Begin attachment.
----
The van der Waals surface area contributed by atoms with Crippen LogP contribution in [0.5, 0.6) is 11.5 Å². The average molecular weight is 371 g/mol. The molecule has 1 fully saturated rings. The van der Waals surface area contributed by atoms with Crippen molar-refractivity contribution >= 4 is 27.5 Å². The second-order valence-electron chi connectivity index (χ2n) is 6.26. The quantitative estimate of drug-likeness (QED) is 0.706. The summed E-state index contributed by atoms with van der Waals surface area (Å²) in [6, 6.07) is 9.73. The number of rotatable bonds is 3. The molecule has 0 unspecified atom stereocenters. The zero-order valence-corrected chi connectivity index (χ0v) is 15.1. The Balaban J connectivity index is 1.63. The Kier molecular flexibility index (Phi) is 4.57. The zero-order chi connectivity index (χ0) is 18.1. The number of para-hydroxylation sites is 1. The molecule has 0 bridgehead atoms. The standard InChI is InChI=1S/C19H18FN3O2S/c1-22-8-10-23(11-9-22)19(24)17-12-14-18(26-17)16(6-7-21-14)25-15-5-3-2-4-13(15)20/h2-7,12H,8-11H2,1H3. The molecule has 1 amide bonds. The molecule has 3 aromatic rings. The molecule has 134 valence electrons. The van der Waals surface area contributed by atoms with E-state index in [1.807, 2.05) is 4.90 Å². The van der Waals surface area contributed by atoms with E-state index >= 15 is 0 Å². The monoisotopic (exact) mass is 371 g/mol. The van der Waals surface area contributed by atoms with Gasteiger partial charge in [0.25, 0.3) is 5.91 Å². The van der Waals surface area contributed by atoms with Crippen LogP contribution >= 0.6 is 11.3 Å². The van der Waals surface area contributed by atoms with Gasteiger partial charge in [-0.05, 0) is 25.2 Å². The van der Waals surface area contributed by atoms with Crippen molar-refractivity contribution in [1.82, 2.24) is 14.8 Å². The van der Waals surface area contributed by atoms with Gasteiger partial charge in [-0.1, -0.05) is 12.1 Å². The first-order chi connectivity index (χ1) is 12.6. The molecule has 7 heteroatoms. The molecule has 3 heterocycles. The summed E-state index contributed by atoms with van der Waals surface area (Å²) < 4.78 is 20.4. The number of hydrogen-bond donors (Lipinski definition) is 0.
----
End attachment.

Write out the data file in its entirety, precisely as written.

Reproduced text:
The van der Waals surface area contributed by atoms with Crippen LogP contribution in [0.5, 0.6) is 11.5 Å². The average molecular weight is 371 g/mol. The molecule has 1 fully saturated rings. The van der Waals surface area contributed by atoms with Crippen molar-refractivity contribution >= 4 is 27.5 Å². The second-order valence-electron chi connectivity index (χ2n) is 6.26. The quantitative estimate of drug-likeness (QED) is 0.706. The summed E-state index contributed by atoms with van der Waals surface area (Å²) in [6, 6.07) is 9.73. The number of rotatable bonds is 3. The molecule has 0 unspecified atom stereocenters. The zero-order valence-corrected chi connectivity index (χ0v) is 15.1. The Balaban J connectivity index is 1.63. The Kier molecular flexibility index (Phi) is 4.57. The zero-order chi connectivity index (χ0) is 18.1. The number of para-hydroxylation sites is 1. The molecule has 0 bridgehead atoms. The standard InChI is InChI=1S/C19H18FN3O2S/c1-22-8-10-23(11-9-22)19(24)17-12-14-18(26-17)16(6-7-21-14)25-15-5-3-2-4-13(15)20/h2-7,12H,8-11H2,1H3. The molecule has 1 amide bonds. The molecule has 3 aromatic rings. The molecule has 134 valence electrons. The van der Waals surface area contributed by atoms with E-state index in [1.807, 2.05) is 4.90 Å². The van der Waals surface area contributed by atoms with E-state index >= 15 is 0 Å². The monoisotopic (exact) mass is 371 g/mol. The van der Waals surface area contributed by atoms with Gasteiger partial charge in [0.25, 0.3) is 5.91 Å². The van der Waals surface area contributed by atoms with Crippen LogP contribution >= 0.6 is 11.3 Å². The van der Waals surface area contributed by atoms with Gasteiger partial charge in [-0.05, 0) is 25.2 Å². The van der Waals surface area contributed by atoms with Crippen molar-refractivity contribution in [1.82, 2.24) is 14.8 Å². The van der Waals surface area contributed by atoms with Gasteiger partial charge in [-0.1, -0.05) is 12.1 Å². The first-order chi connectivity index (χ1) is 12.6. The molecule has 7 heteroatoms. The molecule has 3 heterocycles. The summed E-state index contributed by atoms with van der Waals surface area (Å²) < 4.78 is 20.4. The number of hydrogen-bond donors (Lipinski definition) is 0.